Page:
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Chandni Chowk to China
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Top Customer Reviews
I'm not familiar with Bollywood, but I thought the movie might be goofy-silly from the trailer. It was so much more than that.
The plot is well summarized by another reviewer, so I won't go into it in detail. Basically, a comedic buffoon in India is tricked into going to China to help an oppressed village. Along the way, he finds love, kung fu, and himself. The plot was complex but fun. The movie is in Hindi (spoken by the characters from India) and Mandarin (spoken by the characters from China) with good English subtitles.
In some points where the plot stretched credibility, I figured it was a Bollywood thing, and just went with the flow. For example, the heroine's family situation, airport incident, the drunken master fight, the kung fu training sequences, were all a bit unrealistic, but great fun.
The costumes and dancing were great (who knew a womem could dance in the long chinese cheongsam dresses?). I especially liked the scenes set in the Forbidden City Palace and the Great Wall. I read that this was the first fight scene permitted to be filmed on the Great Wall, and having been on the beautiful, windy, and super-steep steps of the Great Wall, I loved each and every Great Wall scene. I read that they shut down tourism for the filming, which is impressive given how packed the tourist site normally is.
I expected a lot of eye candy going in, based on the trailer, but I was caught completely by surprise by just how funny and dramatic the movie was.Read more ›
One day he and his goofy Chinese friend "Chopstick" (a very Chinese-looking Ranvir Shorey) are approached by two Chinese villagers. They are sure Sidhu is a reincarnation of a great martial arts hero. They beg him to return with them to China to fight the evil gang boss "Hojo" (the immortal Chia Hui "Gordon" Liu). However, it is incumbent upon the klutzy Sidhu to learn kung fu. Still he goes, with the blessing of the adopted older brother, the elderly Dada, who took him in as a child (Mithun Chakraborthy).
I have to stop there, as this film is just too darned funny, touching and wonderful to spoil. You will die laughing at the clever songs, how fitting and apropos they are and how...well, just plain funny. This film's humor reminded me of Jackie Chan at his best--yet it is truly and purely Indian in all ways. Even the Chinese seem to be straight out of an old Indian village in the Punjab.
Akshay Kumar is a multi-talented prodigy. I cannot believe I haven't noticed him before, but I will be from now forwards. I also deeply admire the powerful presence of Mithun Chakraborthy.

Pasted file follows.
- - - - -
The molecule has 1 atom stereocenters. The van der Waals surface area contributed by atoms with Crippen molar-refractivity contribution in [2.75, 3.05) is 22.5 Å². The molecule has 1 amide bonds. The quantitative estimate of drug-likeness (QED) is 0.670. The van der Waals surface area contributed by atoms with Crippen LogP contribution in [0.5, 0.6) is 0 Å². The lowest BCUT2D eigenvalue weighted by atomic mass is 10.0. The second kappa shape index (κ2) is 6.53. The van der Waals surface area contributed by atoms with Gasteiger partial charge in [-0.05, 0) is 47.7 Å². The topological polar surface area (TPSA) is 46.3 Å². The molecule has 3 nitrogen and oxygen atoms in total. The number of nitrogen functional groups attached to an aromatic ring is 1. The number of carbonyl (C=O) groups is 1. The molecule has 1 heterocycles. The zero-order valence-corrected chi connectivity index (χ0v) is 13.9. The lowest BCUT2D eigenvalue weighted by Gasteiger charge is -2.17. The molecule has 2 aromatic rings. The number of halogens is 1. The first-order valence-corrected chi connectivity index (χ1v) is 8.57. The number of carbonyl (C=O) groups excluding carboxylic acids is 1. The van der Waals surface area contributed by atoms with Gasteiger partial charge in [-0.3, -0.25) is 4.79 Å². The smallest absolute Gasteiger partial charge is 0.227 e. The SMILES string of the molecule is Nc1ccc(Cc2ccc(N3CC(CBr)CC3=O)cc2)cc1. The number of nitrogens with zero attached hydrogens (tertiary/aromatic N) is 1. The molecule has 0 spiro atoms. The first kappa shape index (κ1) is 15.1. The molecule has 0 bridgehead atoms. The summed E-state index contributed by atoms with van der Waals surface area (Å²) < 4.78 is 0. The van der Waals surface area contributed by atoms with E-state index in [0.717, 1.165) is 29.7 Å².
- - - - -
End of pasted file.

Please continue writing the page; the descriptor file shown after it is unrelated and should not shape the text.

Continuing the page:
You will never regret having this fantastic Indian jewel in your collection, and you will always go back to watch it for the pure delightful fun. And there is whoopass martial action, as well as a profound lesson for all of us.
Now if you will excuse me, I am going to go sing a few bars of "Hello, I'm a Chinese Guy".
In China the village Zhange struggles under the oppression of the murderous smuggler lord Hojo. In desperation the villagers consult a wise man and learn that salvation lies in the shape of the legendary, centuries-dead warrior Liu Sheng, who has been reincarnated in today's world. Except that Liu Sheng has been reborn to another nationality, another country: in India.
Akshay Kumar plays Sidhu, a dimwitted vegetable chopper plying his trade at a roadside food stand in Chandni Chowk, one of the busiest market districts in Delhi, India. Discontented with his lowly lot, Sidhu (who, remember, is dimwitted) is lured away to faraway China by two Chinese elders. It's actually more Sidhu's friend Chopstick's fault. Chopstick, of possibly Indian-Chinese descent, is one of those manipulative, self-absorbed sorts, and he seizes an opportunity. The two old Chinese men are, of course, Zhange villagers, and they believe Sidhu to be their reincarnated protector Liu Sheng; they ask that Sidhu return with them to kill Hojo. Instead Chopstick (the vaguely Asian-looking Ranvir Shorey), purposely mistranslating, tells Sidhu that he will be feted as a king should he journey to China. So off goes the gullible Sidhu with Chopstick riding his coattails, from Chandni Chowk to China.
I like much of the film's tongue-in-cheek internal mythology.Read more ›
Most Recent Customer Reviews
you won't be bored:production values are fairly high but much of the slapdash comedy is geared to nine year olds.Published 7 months ago by Mr Garfield
I enjoyed the story line, but the action was just too cheesy for me. The humor wasn't my cup of tea.Published 14 months ago by Erina
You have to watch the whole thing to get it, the way it starts is kind of dumb but it gets better and better. If you like Bollywood movies check this one out.Published on February 1, 2014 by montana3802
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